I remember Dylan looking mystified as he turned and looked behind him.  I didn’t know the word then, but now I would say his thoughts were clearly: “What the fuck?”  Each time he turned we would beam and clap. He would bow.  We were his own cheering section as the cans of soda and beer came hurling from the balcony.

As I write this, I am laughing but there is also embarrassment: I was such a hick.  I got cooler as the 60s progressed.

Really.

 

Jane Kohut-Bartels

Copyrighted , 2020

Concerning the Coronavirus …a Pandemic.

March 12, 2020

via Concerning the Coronavirus …a Pandemic.

Concerning the Coronavirus …a Pandemic.

March 12, 2020

kohut-Bartels-LS-8

(Watercolor by Jane Kohut-Bartels…..a coal barge in 1954 from England)

From Christine Higgins in Bergamo, Italy.

Iam writing to you from Bergamo, Italy, at the heart of the coronavirus crisis. The news media in the US has not captured the severity of what is happening here. I am writing this post because each of you, today, not the government, not the school district, not the mayor, each individual citizen has the chance, today to take actions that will deter the Italian situation from becoming your own country’s reality. The only way to stop this virus is to limit contagion. And the only way to limit contagion is for millions of people to change their behavior today.

If you are in Europe or the US you are weeks away from where we are today in Italy.

I can hear you now. “It’s just a flu. It only affects old people with preconditions”

There are 2 reasons why Coronavirus has brought Italy to it’s knees. First it is a flu is devastating when people get really sick they need weeks of ICU – and, second, because of how fast and effectively it spreads. There is 2 week incubation period and many who have it never show symptoms.

When Prime Minister Conte announced last night that the entire country, 60 million people, would go on lock down, the line that struck me most was “there is no more time.” Because to be clear, this national lock down, is a hail mary. What he means is that if the numbers of contagion do not start to go down, the system, Italy, will collapse.

Why? Today the ICUs in Lombardy are at capacity – more than capacity. They have begun to put ICU units in the hallways. If the numbers do not go down, the growth rate of contagion tells us that there will be thousands of people who in a matter of a week? two weeks? who will need care. What will happen when there are 100, or a 1000 people who need the hospital and only a few ICU places left?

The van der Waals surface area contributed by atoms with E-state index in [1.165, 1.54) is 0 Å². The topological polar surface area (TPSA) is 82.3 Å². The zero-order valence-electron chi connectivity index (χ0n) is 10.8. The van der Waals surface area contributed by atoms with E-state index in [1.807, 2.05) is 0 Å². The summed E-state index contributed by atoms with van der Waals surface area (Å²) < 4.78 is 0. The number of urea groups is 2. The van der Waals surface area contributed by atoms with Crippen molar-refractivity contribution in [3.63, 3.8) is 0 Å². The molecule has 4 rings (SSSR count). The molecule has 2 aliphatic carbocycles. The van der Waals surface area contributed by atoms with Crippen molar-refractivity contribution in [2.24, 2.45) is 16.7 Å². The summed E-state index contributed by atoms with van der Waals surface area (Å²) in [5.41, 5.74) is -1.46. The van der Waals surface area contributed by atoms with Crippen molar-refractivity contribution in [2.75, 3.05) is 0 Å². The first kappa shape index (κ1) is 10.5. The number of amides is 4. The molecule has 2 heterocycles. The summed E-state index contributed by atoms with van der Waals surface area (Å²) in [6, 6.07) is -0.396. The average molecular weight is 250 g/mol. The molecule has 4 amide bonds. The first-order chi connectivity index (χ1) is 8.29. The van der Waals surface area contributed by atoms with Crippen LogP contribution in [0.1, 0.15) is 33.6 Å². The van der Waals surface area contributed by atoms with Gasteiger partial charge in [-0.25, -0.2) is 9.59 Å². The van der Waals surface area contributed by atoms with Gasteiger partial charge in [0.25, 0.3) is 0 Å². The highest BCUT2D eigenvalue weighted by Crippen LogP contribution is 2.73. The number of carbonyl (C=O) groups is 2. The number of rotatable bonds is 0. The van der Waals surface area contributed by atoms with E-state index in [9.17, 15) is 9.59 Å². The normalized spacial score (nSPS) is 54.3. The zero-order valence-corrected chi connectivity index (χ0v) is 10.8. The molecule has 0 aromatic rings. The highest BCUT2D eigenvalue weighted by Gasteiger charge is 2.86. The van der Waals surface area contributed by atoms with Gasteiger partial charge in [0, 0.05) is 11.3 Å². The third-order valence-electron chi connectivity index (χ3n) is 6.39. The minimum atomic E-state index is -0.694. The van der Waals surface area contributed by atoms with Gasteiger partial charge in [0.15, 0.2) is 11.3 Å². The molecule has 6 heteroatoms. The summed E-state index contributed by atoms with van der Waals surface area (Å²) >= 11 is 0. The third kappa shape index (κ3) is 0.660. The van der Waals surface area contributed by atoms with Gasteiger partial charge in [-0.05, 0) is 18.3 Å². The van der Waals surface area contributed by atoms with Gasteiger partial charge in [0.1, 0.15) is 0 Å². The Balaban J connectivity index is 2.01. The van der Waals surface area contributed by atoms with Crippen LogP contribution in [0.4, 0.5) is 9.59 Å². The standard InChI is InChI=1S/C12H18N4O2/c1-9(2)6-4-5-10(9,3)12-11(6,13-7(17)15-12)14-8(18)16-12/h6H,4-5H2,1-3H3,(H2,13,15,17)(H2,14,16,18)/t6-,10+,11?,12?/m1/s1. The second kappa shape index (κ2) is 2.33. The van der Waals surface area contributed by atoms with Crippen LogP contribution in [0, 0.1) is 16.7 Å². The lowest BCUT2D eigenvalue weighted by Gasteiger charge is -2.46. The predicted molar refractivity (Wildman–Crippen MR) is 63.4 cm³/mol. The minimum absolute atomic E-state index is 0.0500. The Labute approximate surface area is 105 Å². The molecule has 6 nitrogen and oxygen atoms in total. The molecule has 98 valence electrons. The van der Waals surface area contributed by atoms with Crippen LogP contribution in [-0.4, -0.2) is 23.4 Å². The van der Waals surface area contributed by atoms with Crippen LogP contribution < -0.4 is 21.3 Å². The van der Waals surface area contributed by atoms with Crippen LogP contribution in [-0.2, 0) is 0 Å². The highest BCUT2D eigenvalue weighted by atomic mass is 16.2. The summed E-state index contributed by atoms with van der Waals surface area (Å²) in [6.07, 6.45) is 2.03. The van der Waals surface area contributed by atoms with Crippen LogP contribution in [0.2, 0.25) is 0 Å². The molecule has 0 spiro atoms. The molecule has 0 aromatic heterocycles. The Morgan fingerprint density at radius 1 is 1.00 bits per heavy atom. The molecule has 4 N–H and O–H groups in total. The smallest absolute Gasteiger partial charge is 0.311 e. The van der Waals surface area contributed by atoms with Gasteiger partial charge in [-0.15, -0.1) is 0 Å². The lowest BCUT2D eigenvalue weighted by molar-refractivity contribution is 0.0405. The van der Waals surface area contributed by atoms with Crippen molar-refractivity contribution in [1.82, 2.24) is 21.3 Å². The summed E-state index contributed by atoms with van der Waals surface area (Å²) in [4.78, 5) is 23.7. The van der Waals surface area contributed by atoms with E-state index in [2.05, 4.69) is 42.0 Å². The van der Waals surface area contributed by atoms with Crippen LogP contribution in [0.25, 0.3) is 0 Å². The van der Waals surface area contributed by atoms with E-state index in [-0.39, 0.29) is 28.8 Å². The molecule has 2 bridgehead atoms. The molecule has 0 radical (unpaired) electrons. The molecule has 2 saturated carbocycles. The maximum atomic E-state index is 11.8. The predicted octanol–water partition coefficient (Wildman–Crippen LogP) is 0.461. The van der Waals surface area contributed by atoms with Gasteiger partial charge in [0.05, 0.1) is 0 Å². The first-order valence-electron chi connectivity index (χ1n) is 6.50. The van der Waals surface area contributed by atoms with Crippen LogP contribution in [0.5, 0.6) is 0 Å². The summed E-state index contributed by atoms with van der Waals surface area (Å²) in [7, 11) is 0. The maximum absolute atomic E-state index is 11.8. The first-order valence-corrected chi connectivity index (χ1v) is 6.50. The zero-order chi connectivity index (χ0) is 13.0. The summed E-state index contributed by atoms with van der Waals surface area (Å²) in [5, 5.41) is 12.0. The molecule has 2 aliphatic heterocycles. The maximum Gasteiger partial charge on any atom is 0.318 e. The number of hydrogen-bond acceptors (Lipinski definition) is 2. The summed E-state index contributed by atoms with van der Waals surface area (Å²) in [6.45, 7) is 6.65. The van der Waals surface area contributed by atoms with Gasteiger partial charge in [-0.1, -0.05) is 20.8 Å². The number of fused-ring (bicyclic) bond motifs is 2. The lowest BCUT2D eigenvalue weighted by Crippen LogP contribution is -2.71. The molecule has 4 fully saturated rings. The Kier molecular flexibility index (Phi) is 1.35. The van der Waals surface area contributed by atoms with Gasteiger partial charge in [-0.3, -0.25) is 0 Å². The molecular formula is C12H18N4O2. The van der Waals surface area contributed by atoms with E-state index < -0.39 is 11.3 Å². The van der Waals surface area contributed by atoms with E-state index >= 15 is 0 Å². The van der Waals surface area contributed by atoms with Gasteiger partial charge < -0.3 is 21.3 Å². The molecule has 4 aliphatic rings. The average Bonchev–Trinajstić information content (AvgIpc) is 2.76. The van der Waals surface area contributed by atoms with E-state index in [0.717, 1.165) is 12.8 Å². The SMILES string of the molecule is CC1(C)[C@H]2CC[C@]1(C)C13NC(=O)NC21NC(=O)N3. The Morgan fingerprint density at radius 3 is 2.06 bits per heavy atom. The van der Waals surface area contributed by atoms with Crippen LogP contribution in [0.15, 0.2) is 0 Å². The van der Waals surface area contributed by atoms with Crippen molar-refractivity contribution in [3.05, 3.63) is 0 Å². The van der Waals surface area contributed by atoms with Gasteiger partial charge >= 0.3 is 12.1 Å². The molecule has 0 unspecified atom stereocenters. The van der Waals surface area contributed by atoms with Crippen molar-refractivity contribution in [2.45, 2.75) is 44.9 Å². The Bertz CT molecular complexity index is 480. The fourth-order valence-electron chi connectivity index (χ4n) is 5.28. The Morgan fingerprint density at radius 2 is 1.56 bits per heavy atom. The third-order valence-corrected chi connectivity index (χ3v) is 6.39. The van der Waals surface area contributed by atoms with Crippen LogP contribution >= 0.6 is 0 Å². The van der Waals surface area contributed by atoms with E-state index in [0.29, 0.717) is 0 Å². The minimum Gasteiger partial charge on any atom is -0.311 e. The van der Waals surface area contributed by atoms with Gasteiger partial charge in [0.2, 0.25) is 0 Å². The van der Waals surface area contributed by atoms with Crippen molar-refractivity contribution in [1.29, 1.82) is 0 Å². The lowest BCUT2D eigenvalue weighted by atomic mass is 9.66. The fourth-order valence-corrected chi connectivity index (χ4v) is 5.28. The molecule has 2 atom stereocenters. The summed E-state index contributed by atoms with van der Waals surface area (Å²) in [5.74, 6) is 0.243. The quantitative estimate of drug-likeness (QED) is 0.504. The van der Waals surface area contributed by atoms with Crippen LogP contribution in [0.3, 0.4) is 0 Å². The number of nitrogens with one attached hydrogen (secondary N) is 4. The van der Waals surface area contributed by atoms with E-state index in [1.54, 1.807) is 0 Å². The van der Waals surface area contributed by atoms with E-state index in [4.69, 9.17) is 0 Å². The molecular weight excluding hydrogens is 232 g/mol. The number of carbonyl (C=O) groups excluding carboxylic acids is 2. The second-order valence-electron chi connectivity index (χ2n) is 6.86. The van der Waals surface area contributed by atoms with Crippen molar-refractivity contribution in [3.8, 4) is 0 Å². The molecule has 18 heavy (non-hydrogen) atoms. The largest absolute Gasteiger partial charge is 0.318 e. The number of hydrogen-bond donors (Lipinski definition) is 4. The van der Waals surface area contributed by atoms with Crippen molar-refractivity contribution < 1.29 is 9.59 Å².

On Monday a doctor wrote in the paper that they have begun to have to decide who lives and who dies when the patients show up in the emergency room, like what is done in war. This will only get worse.

There are a finite number of drs, nurses, medical staff and they are getting the virus. They have also been working non-stop, non-stop for days and days. What happens when the drs, nurses and medical staff are simply not able to care for the patients, when they are not there?

And finally for those who say that this is just something that happens to old people, starting yesterday the hospitals are reporting that younger and younger patients – 40, 45, 18, are coming in for treatment.

You have a chance to make a difference and stop the spread in your country. Push for the entire office to work at home today, cancel birthday parties, and other gatherings, stay home as much as you can. If you have a fever, any fever, stay home. Push for school closures, now. Anything you can do to stop the spread, because it is spreading in your communities – there is a two week incubation period – and if you do these things now you can buy your medical system time.

And for those who say it is not possible to close the schools, and do all these other things, locking down Italy was beyond anyone’s imagination a week ago.

Soon you will not have a choice, so do what you can now.

Please share.